2. Putting things in your mouth the wrong way  round. Examples being pens, cigarettes etc – one way of quitting smoking.

    3. Talking to people who are not there. I have done this many times and its no good pretending you have gone mad and you meant to talk to an empty chair, people won’t believe you. Best just to admit you have made a mistake.

    4. Calling someone by the wrong name. Once again I have done this and even tried to bluff it out by asking the person how they are doing while at the same time struggling to remember their correct name.

    5. Mistaking people for inanimate objects. Did this at Glasgow Airport and was sitting two or three seats away from what I thought was a dustbin. The thing was very still and looked remarkably like one of those flip lid bins. Keen to assert my independence, I rose, walked over, and tried to put my empty can of Coke into a man who was holding a newspaper.

    6. Answering questions not meant for you. Could happen to anyone but the visually impaired are particularly prone.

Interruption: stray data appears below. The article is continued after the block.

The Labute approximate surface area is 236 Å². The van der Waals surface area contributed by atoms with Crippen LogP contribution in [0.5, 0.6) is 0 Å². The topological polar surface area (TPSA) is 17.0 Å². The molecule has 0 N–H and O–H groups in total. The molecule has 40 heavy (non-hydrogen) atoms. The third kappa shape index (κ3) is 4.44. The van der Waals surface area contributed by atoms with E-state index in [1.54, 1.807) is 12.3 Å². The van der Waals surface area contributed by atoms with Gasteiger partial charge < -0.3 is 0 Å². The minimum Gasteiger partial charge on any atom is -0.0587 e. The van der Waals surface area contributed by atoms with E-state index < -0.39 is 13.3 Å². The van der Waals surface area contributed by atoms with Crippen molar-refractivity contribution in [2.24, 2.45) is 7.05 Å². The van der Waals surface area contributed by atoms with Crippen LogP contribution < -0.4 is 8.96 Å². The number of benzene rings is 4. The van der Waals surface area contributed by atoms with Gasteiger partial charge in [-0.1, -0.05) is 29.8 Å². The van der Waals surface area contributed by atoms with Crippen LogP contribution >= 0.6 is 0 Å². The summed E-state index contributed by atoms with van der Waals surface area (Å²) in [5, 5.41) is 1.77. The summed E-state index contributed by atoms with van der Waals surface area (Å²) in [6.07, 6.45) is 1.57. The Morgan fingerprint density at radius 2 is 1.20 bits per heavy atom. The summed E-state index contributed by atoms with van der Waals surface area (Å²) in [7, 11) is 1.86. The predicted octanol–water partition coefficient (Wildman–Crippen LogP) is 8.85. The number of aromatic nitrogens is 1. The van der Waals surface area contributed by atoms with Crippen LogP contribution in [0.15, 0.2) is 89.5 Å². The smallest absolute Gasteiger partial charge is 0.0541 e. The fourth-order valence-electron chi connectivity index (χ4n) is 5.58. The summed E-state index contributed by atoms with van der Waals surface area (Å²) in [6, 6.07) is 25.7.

7. Confusing shoppers. Ever asked a shop assistant for help to find out you have asked another shopper where the KY Jelly is?

    8. Confusing little sachets you get given with fast food. On a couple of occasions I have been convinced that I had the Tomato Ketchup in my hand only to find out I have been trying to squirt a wet wipe on to my chips.

    9. Mistaking mother in law for wife. Don’t worry it was not quite that bad; I mean I might be blind but I can still tell a 30 year old woman from a 55 year old. Then again my mother in law did like it when I sat next to her and started to rub her leg.

    10. Jumping out of your skin. What is more embarrassing than someone quietly coming up behind you making you jump by simply asking ‘Would you like a cup of coffee?’

     

     

    If you want to share your funny or embarrassing situations with us just send these to info@sitescotland.org – where your confidentiality will be respected – honest!

     

     

  • Transport Scotland – National Transport Strategy Consultation